Why does the narrator mention "no Negro woman should appear on the streets without an apron" in "A Rose for Emily"?As the narrator is telling the story of how Emily's taxes were remitted, he...
Why does the narrator mention "no Negro woman should appear on the streets without an apron" in "A Rose for Emily"?
As the narrator is telling the story of how Emily's taxes were remitted, he remarks that Colonel Sartoris is the father of an edict declaring that "No Negro woman should appear on the streets without an apron." Why do you think the narrator mentions this law? What does this remark tell us about Colonel Sartoris and the narrator?
At the time that “A Rose for Emily” takes place, racism is an institution. Therefore a Negro woman is a maid and nothing else. The edict exemplifies how Miss Emily’s father established the town’s morality.
The narrator brings up the edict requiring a Negro woman to wear an apron in public to serve two purposes. It frames the setting by telling us about Colonel Santoris, and by extension Emily. We learn what kind of people they are. The colonel was mayor and therefore in a position of power, and he used that power to keep the Negro down.
Alive, Miss Emily had been a tradition, a duty, and a care; a sort of hereditary obligation upon the town… (para 3)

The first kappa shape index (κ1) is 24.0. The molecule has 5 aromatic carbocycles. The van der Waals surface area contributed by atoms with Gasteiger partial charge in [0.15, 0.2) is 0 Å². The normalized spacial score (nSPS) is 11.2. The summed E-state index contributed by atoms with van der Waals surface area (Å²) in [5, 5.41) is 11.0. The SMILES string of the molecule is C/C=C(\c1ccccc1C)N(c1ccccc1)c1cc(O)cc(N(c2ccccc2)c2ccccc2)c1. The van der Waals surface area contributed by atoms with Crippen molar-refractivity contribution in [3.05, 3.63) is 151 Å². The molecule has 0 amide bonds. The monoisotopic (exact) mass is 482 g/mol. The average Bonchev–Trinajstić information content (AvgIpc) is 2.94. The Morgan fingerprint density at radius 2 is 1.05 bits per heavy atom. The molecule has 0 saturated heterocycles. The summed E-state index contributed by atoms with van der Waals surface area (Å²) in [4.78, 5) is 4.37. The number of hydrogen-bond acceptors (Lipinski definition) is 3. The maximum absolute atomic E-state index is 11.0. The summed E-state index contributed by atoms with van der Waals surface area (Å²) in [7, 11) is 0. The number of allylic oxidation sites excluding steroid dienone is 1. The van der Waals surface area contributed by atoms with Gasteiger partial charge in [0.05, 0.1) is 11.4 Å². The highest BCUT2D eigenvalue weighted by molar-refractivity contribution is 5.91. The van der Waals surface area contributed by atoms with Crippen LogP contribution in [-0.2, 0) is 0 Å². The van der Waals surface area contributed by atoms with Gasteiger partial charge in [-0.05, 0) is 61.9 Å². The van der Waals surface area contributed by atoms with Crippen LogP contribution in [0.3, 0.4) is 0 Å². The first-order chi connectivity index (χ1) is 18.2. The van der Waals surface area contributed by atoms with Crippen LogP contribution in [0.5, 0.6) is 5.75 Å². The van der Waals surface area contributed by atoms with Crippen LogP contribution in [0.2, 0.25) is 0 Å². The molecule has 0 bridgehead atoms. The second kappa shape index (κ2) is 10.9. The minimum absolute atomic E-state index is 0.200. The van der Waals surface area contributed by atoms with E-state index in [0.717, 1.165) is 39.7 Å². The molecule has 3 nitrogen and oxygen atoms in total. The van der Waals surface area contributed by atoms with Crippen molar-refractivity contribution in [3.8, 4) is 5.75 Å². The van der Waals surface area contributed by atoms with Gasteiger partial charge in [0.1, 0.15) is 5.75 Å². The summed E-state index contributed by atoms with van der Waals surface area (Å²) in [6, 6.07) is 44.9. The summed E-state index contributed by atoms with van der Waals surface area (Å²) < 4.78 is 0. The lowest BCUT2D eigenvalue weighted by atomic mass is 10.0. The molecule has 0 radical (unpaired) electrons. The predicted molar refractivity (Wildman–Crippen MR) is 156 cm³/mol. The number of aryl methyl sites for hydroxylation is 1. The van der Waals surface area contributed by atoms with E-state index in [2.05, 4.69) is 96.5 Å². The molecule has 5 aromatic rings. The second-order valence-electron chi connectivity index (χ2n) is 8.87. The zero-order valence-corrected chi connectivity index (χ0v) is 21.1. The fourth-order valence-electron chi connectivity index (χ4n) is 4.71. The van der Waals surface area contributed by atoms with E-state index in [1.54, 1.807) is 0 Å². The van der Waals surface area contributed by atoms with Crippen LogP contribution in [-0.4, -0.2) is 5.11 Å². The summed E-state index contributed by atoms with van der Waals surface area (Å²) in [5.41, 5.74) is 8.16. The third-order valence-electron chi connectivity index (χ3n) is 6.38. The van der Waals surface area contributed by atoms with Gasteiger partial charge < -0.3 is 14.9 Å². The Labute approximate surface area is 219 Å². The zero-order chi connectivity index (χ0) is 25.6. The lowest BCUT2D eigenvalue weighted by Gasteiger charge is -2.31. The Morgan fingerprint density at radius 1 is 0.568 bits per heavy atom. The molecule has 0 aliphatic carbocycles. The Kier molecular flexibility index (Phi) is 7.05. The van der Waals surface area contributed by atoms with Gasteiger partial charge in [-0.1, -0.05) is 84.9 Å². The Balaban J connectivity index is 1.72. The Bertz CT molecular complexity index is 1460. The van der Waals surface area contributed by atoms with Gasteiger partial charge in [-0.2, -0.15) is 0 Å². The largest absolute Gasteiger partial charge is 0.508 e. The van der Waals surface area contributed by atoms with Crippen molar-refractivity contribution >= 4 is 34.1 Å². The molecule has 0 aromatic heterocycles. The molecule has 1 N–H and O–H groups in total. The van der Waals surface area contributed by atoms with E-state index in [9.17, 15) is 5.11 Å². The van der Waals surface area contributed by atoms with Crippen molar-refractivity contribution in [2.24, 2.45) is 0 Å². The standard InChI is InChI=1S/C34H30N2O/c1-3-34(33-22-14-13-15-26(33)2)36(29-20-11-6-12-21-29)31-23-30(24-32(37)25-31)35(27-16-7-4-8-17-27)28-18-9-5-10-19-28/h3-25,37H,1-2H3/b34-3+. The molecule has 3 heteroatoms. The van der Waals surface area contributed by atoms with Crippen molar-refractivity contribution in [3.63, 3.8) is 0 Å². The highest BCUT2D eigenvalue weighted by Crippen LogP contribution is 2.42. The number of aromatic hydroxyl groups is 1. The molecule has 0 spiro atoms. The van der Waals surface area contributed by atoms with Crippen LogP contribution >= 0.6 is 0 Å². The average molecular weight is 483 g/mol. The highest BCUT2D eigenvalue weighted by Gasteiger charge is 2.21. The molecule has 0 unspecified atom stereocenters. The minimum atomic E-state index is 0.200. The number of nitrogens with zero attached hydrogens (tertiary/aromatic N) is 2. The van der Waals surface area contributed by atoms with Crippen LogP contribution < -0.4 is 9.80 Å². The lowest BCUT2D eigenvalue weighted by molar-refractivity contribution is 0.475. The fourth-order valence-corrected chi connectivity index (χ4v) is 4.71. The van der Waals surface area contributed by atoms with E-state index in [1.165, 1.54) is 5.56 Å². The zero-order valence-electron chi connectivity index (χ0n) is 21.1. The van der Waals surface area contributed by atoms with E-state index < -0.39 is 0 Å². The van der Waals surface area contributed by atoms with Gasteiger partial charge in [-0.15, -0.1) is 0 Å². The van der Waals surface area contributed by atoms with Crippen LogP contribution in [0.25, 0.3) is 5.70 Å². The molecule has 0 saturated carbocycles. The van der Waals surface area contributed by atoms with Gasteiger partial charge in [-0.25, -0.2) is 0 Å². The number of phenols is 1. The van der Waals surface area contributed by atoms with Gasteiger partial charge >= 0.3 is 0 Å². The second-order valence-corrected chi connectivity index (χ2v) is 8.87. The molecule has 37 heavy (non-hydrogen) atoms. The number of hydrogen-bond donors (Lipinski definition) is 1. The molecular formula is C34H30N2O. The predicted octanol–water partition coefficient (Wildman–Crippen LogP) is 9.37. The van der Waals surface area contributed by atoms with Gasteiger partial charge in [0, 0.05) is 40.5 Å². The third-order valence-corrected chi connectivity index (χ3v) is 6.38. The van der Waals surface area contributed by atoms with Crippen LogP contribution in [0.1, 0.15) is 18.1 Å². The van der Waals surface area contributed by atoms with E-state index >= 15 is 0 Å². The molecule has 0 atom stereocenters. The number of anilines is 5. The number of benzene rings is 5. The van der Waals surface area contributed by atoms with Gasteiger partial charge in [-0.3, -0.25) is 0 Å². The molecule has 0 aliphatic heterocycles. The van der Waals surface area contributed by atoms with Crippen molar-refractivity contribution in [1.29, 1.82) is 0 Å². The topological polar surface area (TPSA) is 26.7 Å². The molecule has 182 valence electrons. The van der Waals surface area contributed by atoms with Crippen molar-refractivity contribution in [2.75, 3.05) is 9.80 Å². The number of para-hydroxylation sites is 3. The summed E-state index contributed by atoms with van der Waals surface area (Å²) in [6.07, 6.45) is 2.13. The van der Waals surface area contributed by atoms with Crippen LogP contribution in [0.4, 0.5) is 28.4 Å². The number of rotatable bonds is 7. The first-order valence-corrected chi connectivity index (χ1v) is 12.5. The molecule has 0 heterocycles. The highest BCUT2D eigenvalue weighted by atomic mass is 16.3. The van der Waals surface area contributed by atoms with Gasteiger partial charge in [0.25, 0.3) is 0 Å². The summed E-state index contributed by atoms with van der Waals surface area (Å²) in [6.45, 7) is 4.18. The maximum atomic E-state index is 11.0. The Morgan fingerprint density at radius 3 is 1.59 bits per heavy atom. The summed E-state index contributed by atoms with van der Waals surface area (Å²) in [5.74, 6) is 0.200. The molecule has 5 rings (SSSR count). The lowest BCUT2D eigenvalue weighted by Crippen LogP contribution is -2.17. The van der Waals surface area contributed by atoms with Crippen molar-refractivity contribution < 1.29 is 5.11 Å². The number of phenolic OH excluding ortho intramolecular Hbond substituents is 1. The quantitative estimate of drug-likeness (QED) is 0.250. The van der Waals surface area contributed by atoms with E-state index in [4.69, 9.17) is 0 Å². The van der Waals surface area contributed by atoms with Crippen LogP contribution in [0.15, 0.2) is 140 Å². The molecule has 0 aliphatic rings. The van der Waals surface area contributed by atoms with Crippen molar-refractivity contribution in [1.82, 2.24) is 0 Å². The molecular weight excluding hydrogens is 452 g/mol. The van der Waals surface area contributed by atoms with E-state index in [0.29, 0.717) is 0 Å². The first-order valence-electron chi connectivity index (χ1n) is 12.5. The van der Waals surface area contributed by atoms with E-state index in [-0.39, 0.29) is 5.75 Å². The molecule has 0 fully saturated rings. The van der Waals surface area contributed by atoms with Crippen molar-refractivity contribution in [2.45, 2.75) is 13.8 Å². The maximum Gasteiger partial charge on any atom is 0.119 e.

Colonel Santoris and Emily are town institutions. Since Colonel Santoris had been the mayor, he established the town and its moral code. The story takes place in the South, and the edict about the apron was from 1894. At that time, Negros were free citizens, but no one was going to see them as equals.
After her father dies, Emily becomes a recluse but keeps a Negro man as a servant.
We did not even know she was sick; we had long since given up trying to get any information from the Negro. He talked to no one, probably not even to her, for his voice had grown harsh and rusty, as if from disuse. (para 52)
Emily is still important to the town, but she is more of a myth or legend than a real person. It is ironic that her only human contact is the Negro. She does not see him as an equal, but as an inferior.
Since the narrator of the story is the town, the comment is just part of sharing who Emily is through her family's importance. Faulkner develops the theme of Southern tradition by grounding the reader in Emily's world.